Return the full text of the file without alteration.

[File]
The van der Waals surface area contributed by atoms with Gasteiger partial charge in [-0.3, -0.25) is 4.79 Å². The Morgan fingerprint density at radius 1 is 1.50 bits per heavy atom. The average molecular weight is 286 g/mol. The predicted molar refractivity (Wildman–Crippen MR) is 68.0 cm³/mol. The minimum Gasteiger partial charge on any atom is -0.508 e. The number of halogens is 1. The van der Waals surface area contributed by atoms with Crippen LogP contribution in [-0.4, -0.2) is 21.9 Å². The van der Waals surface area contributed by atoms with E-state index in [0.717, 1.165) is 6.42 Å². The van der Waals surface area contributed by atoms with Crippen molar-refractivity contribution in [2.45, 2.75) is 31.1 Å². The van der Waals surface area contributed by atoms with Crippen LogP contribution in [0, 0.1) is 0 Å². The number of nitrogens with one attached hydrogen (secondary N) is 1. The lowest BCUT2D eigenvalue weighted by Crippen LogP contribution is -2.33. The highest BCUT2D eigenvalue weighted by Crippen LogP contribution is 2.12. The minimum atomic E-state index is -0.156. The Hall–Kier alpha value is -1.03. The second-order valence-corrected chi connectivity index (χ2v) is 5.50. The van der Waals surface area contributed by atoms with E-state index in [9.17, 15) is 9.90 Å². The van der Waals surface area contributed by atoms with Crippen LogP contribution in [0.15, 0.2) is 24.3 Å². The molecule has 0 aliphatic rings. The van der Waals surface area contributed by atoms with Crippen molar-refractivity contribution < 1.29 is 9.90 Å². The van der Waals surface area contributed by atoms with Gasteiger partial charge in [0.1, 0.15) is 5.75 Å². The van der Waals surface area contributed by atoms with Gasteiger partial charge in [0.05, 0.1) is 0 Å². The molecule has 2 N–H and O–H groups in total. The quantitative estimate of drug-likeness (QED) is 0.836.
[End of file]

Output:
The van der Waals surface area contributed by atoms with Gasteiger partial charge in [-0.3, -0.25) is 4.79 Å². The Morgan fingerprint density at radius 1 is 1.50 bits per heavy atom. The average molecular weight is 286 g/mol. The predicted molar refractivity (Wildman–Crippen MR) is 68.0 cm³/mol. The minimum Gasteiger partial charge on any atom is -0.508 e. The number of halogens is 1. The van der Waals surface area contributed by atoms with Crippen LogP contribution in [-0.4, -0.2) is 21.9 Å². The van der Waals surface area contributed by atoms with E-state index in [0.717, 1.165) is 6.42 Å². The van der Waals surface area contributed by atoms with Crippen molar-refractivity contribution in [2.45, 2.75) is 31.1 Å². The van der Waals surface area contributed by atoms with Crippen LogP contribution in [0, 0.1) is 0 Å². The number of nitrogens with one attached hydrogen (secondary N) is 1. The lowest BCUT2D eigenvalue weighted by Crippen LogP contribution is -2.33. The highest BCUT2D eigenvalue weighted by Crippen LogP contribution is 2.12. The minimum atomic E-state index is -0.156. The Hall–Kier alpha value is -1.03. The second-order valence-corrected chi connectivity index (χ2v) is 5.50. The van der Waals surface area contributed by atoms with E-state index in [9.17, 15) is 9.90 Å². The van der Waals surface area contributed by atoms with Crippen LogP contribution in [0.15, 0.2) is 24.3 Å². The molecule has 0 aliphatic rings. The van der Waals surface area contributed by atoms with Crippen molar-refractivity contribution < 1.29 is 9.90 Å². The van der Waals surface area contributed by atoms with Gasteiger partial charge in [0.1, 0.15) is 5.75 Å². The van der Waals surface area contributed by atoms with Gasteiger partial charge in [0.05, 0.1) is 0 Å². The molecule has 2 N–H and O–H groups in total. The quantitative estimate of drug-likeness (QED) is 0.836.